I am attaching a sid2wav patch which adds the following functionality:

   -r output only raw sample data
   -q do not print any status to stdout

Apply the patch in mid-build post-configure but prior to an actual build and it should Just Work for you.

WARNINGS
  • Note that sidplay appears to only play a certain set number of seconds into the SID file.
  • Note that sidplay does NOT appear to understand RSID nor PSID v2

I'll likely be incorporating libsid2 and sidplay2 in this particular transcoder in the near future. I stuck with sidplay for the time being because it uses wayyyy less CPU, and it was simpler.

Hrm.. the original author of sidplay appears to be active in the Fedora project:

https://fedoraproject.org/wiki/User:Mschwendt

Interesting SID-related information can be found here:

sidplay2 doc list
PSID v2 NG Spec


* sid-tr (0.28 KB - downloaded 123 times.)
* config.xml (11.07 KB - downloaded 132 times.)
* sid2wav.cpp.patch (7.69 KB - downloaded 209 times.)
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« Reply #5 on: April 20, 2009, 08:25:08 am »

Aaand... to do it on ubuntu:

Code:
sudo apt-get install mediatomb

done.

Wink
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« Reply #6 on: April 20, 2009, 04:30:41 pm »

Aaand... to do it on ubuntu:

Code:
sudo apt-get install mediatomb

done.

Wink

If I wanted 0.11.0 on NetBSD I could just:

cd /usr/pkgsrc/multimedia/mediatomb
make install

But you didn't read my post. I wanted the version currently in SVN, which corresponds to the upcoming 0.12.0 release. 0.11.0 is old and busted.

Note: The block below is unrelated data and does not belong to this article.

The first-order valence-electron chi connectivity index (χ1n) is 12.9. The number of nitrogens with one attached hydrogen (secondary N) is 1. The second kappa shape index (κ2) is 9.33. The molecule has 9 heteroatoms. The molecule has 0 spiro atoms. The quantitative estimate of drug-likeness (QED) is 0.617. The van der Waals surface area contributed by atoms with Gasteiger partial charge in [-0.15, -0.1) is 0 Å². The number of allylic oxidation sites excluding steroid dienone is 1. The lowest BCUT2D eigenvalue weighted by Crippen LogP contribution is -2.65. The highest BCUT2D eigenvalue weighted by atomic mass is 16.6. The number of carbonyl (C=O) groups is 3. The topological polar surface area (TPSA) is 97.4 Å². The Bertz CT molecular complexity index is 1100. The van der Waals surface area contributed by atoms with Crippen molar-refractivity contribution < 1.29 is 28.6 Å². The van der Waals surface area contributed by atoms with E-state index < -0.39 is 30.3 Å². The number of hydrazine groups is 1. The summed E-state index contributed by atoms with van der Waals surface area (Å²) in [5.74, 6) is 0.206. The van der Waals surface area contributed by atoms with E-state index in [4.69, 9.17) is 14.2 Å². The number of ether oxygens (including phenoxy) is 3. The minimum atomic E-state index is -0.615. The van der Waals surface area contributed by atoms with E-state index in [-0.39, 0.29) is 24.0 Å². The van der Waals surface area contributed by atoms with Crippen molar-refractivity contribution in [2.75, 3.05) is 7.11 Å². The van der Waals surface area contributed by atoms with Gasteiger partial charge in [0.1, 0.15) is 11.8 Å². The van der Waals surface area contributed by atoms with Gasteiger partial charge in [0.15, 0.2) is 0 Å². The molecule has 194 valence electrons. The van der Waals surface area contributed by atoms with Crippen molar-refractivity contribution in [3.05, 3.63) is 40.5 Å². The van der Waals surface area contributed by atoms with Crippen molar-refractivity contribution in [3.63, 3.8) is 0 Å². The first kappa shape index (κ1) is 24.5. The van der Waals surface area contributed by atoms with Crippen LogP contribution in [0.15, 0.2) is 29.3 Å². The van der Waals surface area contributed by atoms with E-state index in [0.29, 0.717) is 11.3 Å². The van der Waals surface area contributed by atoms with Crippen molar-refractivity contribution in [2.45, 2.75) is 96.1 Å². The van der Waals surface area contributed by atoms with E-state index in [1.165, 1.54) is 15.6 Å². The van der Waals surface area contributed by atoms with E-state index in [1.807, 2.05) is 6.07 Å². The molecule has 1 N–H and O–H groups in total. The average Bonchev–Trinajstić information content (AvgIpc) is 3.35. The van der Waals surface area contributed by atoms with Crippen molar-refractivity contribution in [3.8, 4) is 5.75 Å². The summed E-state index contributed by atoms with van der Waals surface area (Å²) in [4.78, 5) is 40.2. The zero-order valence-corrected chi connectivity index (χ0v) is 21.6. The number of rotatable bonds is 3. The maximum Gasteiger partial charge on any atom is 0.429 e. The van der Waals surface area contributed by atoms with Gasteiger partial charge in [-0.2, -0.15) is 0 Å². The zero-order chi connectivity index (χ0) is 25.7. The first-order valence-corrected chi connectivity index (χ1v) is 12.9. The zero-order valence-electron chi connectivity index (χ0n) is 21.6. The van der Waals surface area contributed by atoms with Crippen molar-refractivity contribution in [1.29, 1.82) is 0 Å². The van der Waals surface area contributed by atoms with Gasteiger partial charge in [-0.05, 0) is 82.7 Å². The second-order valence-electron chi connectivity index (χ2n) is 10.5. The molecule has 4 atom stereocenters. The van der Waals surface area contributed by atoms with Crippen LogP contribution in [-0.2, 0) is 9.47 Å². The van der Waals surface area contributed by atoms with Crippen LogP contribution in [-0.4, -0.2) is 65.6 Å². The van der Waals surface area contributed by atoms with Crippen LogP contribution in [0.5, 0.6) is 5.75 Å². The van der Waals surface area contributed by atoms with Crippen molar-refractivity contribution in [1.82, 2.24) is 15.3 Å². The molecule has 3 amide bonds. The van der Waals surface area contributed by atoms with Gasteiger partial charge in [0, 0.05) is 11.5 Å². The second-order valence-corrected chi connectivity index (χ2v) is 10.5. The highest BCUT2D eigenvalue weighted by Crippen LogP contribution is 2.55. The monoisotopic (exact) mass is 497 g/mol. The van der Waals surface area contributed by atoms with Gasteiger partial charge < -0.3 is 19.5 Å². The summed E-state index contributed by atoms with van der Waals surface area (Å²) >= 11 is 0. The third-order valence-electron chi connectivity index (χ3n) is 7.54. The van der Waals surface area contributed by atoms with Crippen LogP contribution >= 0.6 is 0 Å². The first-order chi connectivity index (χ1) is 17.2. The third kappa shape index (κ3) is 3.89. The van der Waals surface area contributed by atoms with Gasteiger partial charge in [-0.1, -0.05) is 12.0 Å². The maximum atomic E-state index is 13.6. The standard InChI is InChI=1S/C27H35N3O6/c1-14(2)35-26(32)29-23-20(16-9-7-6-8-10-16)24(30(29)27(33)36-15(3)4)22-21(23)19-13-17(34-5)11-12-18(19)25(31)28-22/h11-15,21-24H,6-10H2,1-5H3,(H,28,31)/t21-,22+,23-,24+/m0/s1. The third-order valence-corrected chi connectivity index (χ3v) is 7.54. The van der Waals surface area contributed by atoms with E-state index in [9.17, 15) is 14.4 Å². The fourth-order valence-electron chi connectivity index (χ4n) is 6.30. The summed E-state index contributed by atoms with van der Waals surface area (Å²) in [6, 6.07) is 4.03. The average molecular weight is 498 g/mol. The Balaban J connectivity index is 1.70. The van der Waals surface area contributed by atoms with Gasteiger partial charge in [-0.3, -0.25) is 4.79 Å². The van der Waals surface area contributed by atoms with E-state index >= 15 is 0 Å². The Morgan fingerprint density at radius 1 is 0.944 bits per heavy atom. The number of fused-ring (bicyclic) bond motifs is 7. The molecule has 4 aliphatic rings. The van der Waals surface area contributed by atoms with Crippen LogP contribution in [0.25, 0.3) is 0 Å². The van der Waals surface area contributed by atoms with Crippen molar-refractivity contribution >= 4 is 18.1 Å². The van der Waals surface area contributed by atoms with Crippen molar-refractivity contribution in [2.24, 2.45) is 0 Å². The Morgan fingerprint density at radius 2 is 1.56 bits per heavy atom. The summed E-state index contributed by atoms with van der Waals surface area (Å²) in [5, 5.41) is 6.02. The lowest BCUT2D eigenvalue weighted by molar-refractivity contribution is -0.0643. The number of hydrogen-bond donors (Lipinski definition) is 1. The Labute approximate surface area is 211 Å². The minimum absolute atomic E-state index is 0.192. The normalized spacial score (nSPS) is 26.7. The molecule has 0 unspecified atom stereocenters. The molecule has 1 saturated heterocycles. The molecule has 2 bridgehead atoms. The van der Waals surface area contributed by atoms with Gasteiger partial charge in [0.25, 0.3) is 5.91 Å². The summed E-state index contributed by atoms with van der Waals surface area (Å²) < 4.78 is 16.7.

So a 0.11.0 default install is minus most of the transcoding..  minus the config.xml customisation, minus the working sid2wav function, minus my new streaming MIDI transcoder, minus YouTube, minus an Apple movie trailers virtual directory, minus minus minus.

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« Reply #7 on: April 20, 2009, 11:10:45 pm »

Getting MIDI Transcoding with Timidity Working
This is pretty simple too. This transcoding stuff is getting easier the more I do it.

Here's my updated config.xml file which is the most up-to-date version I have, and includes MIDI transcoding in it too. Using timidity is mercifully simple. My mid-tr script consists of:

#!/usr/pkg/bin/bash

exec timidity --quiet=6 -L /usr/pkg/share/freepats -c timidity.cfg -Or1slx -o "$2" "$1"


The two packages I've installed are:

pkgsrc/audio/timidity
pkgsrc/audio/freepats

timidity by itself has no samples to draw on to synthesize the MIDI instruments into WAV/RAW form. To prevent all errors, I was forced to copy the freepats timidity.cfg into /usr/pkg/etc/timidity.cfg. But now it streams very nicely and I can hear MIDI files now on my PS3.

Yay!

Reminder
Remember that Mediatomb isn't smart enough to re-scan files that it freshly knows what to do with. Notice in my config.xml that I've added some MOD formats too, in addition to the MIDI and other stuff. In order to correctly refresh Mediatomb, I will sometimes have to do the following:

  • Stop Mediatomb, modify the uuid in config.xml (it LOOKS like the PS3 sometimes caches results)